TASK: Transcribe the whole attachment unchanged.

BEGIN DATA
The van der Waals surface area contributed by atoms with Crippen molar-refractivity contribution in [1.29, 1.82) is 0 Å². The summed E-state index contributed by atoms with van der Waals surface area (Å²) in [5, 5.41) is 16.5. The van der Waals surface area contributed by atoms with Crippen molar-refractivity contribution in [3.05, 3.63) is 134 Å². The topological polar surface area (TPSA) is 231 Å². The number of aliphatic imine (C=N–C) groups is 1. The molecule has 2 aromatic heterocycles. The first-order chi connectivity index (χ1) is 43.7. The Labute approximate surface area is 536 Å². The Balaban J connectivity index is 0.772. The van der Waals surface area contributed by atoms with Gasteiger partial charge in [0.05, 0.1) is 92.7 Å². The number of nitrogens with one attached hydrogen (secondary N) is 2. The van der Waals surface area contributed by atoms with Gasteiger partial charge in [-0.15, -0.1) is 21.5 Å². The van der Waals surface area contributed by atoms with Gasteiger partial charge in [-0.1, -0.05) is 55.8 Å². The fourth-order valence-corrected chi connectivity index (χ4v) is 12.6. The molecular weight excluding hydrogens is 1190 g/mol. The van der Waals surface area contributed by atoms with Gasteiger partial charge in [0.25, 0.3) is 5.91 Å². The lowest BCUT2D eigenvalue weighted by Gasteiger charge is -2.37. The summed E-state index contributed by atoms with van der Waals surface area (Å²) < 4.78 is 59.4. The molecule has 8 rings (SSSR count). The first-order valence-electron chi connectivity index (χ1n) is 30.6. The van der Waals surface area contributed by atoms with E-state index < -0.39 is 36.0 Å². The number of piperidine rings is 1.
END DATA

The van der Waals surface area contributed by atoms with Crippen molar-refractivity contribution in [1.29, 1.82) is 0 Å². The summed E-state index contributed by atoms with van der Waals surface area (Å²) in [5, 5.41) is 16.5. The van der Waals surface area contributed by atoms with Crippen molar-refractivity contribution in [3.05, 3.63) is 134 Å². The topological polar surface area (TPSA) is 231 Å². The number of aliphatic imine (C=N–C) groups is 1. The molecule has 2 aromatic heterocycles. The first-order chi connectivity index (χ1) is 43.7. The Labute approximate surface area is 536 Å². The Balaban J connectivity index is 0.772. The van der Waals surface area contributed by atoms with Gasteiger partial charge in [0.05, 0.1) is 92.7 Å². The number of nitrogens with one attached hydrogen (secondary N) is 2. The van der Waals surface area contributed by atoms with Gasteiger partial charge in [-0.15, -0.1) is 21.5 Å². The van der Waals surface area contributed by atoms with Gasteiger partial charge in [-0.1, -0.05) is 55.8 Å². The fourth-order valence-corrected chi connectivity index (χ4v) is 12.6. The molecular weight excluding hydrogens is 1190 g/mol. The van der Waals surface area contributed by atoms with Gasteiger partial charge in [0.25, 0.3) is 5.91 Å². The lowest BCUT2D eigenvalue weighted by Gasteiger charge is -2.37. The summed E-state index contributed by atoms with van der Waals surface area (Å²) < 4.78 is 59.4. The molecule has 8 rings (SSSR count). The first-order valence-electron chi connectivity index (χ1n) is 30.6. The van der Waals surface area contributed by atoms with E-state index < -0.39 is 36.0 Å². The number of piperidine rings is 1.